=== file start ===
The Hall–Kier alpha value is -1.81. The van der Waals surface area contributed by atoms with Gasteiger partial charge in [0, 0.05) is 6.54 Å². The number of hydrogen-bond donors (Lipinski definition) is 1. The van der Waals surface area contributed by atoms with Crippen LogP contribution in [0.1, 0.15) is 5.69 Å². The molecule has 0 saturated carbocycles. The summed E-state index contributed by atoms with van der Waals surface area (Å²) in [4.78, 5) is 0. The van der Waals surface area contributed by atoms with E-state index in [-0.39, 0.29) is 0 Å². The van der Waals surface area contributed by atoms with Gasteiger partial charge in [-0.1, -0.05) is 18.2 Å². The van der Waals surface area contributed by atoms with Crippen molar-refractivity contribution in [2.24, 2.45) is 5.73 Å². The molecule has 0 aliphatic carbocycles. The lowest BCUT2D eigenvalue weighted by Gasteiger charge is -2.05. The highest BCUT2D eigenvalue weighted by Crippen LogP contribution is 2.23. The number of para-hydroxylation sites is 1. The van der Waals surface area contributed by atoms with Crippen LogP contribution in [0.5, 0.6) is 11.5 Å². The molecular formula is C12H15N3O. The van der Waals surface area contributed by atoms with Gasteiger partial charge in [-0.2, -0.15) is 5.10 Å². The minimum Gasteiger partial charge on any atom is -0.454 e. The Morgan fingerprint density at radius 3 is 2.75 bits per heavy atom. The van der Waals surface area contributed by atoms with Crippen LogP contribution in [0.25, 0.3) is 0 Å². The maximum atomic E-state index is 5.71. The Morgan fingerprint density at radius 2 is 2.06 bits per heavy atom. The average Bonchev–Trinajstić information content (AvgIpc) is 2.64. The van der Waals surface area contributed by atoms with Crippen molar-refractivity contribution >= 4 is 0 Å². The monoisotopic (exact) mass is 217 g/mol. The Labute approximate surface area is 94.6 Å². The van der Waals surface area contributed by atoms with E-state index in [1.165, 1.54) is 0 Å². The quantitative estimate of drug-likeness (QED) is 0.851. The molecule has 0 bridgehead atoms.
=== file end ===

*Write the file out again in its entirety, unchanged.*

The Hall–Kier alpha value is -1.81. The van der Waals surface area contributed by atoms with Gasteiger partial charge in [0, 0.05) is 6.54 Å². The number of hydrogen-bond donors (Lipinski definition) is 1. The van der Waals surface area contributed by atoms with Crippen LogP contribution in [0.1, 0.15) is 5.69 Å². The molecule has 0 saturated carbocycles. The summed E-state index contributed by atoms with van der Waals surface area (Å²) in [4.78, 5) is 0. The van der Waals surface area contributed by atoms with E-state index in [-0.39, 0.29) is 0 Å². The van der Waals surface area contributed by atoms with Gasteiger partial charge in [-0.1, -0.05) is 18.2 Å². The van der Waals surface area contributed by atoms with Crippen molar-refractivity contribution in [2.24, 2.45) is 5.73 Å². The molecule has 0 aliphatic carbocycles. The lowest BCUT2D eigenvalue weighted by Gasteiger charge is -2.05. The highest BCUT2D eigenvalue weighted by Crippen LogP contribution is 2.23. The number of para-hydroxylation sites is 1. The van der Waals surface area contributed by atoms with Crippen LogP contribution in [0.5, 0.6) is 11.5 Å². The molecular formula is C12H15N3O. The van der Waals surface area contributed by atoms with Gasteiger partial charge in [-0.2, -0.15) is 5.10 Å². The minimum Gasteiger partial charge on any atom is -0.454 e. The Morgan fingerprint density at radius 3 is 2.75 bits per heavy atom. The van der Waals surface area contributed by atoms with Crippen LogP contribution in [0.25, 0.3) is 0 Å². The maximum atomic E-state index is 5.71. The Morgan fingerprint density at radius 2 is 2.06 bits per heavy atom. The average Bonchev–Trinajstić information content (AvgIpc) is 2.64. The van der Waals surface area contributed by atoms with Crippen molar-refractivity contribution >= 4 is 0 Å². The monoisotopic (exact) mass is 217 g/mol. The Labute approximate surface area is 94.6 Å². The van der Waals surface area contributed by atoms with E-state index in [1.165, 1.54) is 0 Å². The quantitative estimate of drug-likeness (QED) is 0.851. The molecule has 0 bridgehead atoms.